When we arrived at the party I found out there would be live music. Unfortunately I had forgotten my musician earplugs. This raised the real likelihood of having to abort our time at the party. In the end it was a non-issue. The guitar music created a calm background to the party activities.
The social dynamics of large groups create challenges for me. After doing introductions and sharing birthday wishes I sought out people who preferred one on one conversations. Surprising how many people for different reasons have difficulty with large groups. Yeah, it helps to feel like I’m in familiar company.
On leaving I drove the first part till we were clear of the city traffic. After switching to the passenger seat I became aware of how tired I was. Tired is better than sensory overload. I dozed off during the last half hour of the drive home. I had followed the plan quite closely and was pleased with the results.
REVIEW – How well did I land on my feet?
The real test as to whether my participation with the Friday night and Saturday events were a success wouldn’t be confirmed till the next day. If I slept well and experienced no lingering fatigue in the next day or two I could then confidently declared the execution of the plan a success.
Had the plan not worked, I would then need to get into the detective work of figuring out what factors or combination of factors contributed to the plan going off the rails. Sometimes unexpected situations develop that create a domino effect. For example, had the weather been hotter than expected, that could have changed things very early in the ‘Doing’. That could have required a decision to abort the second event on Saturday. Just one example of the importance of having flexibility in the plan.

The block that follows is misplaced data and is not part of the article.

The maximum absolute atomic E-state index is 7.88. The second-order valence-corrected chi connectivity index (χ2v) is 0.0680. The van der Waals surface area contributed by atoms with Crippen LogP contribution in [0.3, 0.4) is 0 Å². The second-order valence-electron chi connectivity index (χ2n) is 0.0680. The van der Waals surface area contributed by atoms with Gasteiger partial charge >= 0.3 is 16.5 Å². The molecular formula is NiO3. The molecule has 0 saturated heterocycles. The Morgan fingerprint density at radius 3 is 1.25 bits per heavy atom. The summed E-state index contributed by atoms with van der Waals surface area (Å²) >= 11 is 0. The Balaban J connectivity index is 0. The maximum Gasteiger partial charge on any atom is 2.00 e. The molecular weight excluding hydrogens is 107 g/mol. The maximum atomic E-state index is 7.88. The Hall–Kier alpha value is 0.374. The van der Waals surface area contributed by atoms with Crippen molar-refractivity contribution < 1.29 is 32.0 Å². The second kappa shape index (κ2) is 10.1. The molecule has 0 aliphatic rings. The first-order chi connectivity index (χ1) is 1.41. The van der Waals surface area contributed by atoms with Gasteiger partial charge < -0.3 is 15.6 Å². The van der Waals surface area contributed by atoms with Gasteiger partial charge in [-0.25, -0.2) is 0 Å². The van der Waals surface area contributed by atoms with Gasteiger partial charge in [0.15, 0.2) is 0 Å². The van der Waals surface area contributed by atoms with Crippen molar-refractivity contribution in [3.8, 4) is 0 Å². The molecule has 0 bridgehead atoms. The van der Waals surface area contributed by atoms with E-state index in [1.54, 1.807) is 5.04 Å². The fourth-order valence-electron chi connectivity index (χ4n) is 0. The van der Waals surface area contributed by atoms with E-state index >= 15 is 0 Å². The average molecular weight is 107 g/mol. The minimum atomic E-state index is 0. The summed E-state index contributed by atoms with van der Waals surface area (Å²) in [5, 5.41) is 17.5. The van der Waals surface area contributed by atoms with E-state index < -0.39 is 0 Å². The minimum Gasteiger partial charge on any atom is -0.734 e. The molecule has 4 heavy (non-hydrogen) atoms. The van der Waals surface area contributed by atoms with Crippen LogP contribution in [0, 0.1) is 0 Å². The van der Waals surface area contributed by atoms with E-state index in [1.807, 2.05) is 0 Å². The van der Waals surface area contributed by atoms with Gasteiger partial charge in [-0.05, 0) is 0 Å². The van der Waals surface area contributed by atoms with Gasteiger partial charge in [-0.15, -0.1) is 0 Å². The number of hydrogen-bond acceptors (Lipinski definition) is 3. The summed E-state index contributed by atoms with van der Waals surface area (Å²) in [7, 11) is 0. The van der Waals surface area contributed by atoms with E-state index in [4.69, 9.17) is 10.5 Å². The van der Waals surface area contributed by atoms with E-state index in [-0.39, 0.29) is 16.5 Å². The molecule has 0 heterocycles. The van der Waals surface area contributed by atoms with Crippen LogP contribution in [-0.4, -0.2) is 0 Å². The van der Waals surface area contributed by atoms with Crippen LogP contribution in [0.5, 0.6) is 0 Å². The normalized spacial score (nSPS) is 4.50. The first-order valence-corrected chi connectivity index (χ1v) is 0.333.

In ongoing detective work of living with ABI, the main rule is don’t arrive at premature conclusions. Each ‘detective’ review following an event or series of events is to continue to build a case, to constantly work to clarify two things:
When experiencing success, determine what can be added to the list of successful strategies. At times a successful experience will show a successful broadening of an activity or adding a new activity to the list.
When experiencing a setback determine the possible culprits. When a culprit is suspected analyze the context and possible contributing factors. Don’t immediately rule out the activity. Certain activities create a setback only in combination with specific factors.
The more I use the Goal, Plan, Do, Review tool the better I am at realizing successful results.
I decided to attend an educators’ convention as an honourary member. After 36 years as a paying member I smile at being given the title ‘honourary’. Deciding to attend was easy, attending was a different story.
In order to attend I needed to get to the event. Knowing that my driving limit is about 100 km, I knew the 200 km trip would be pushing my limit. For good measure I gave myself a slight advantage by not setting my alarm clock. I would let my body indicate when I was reasonably rested. Had I woken up at 9:00 I might have abandoned the idea of attending.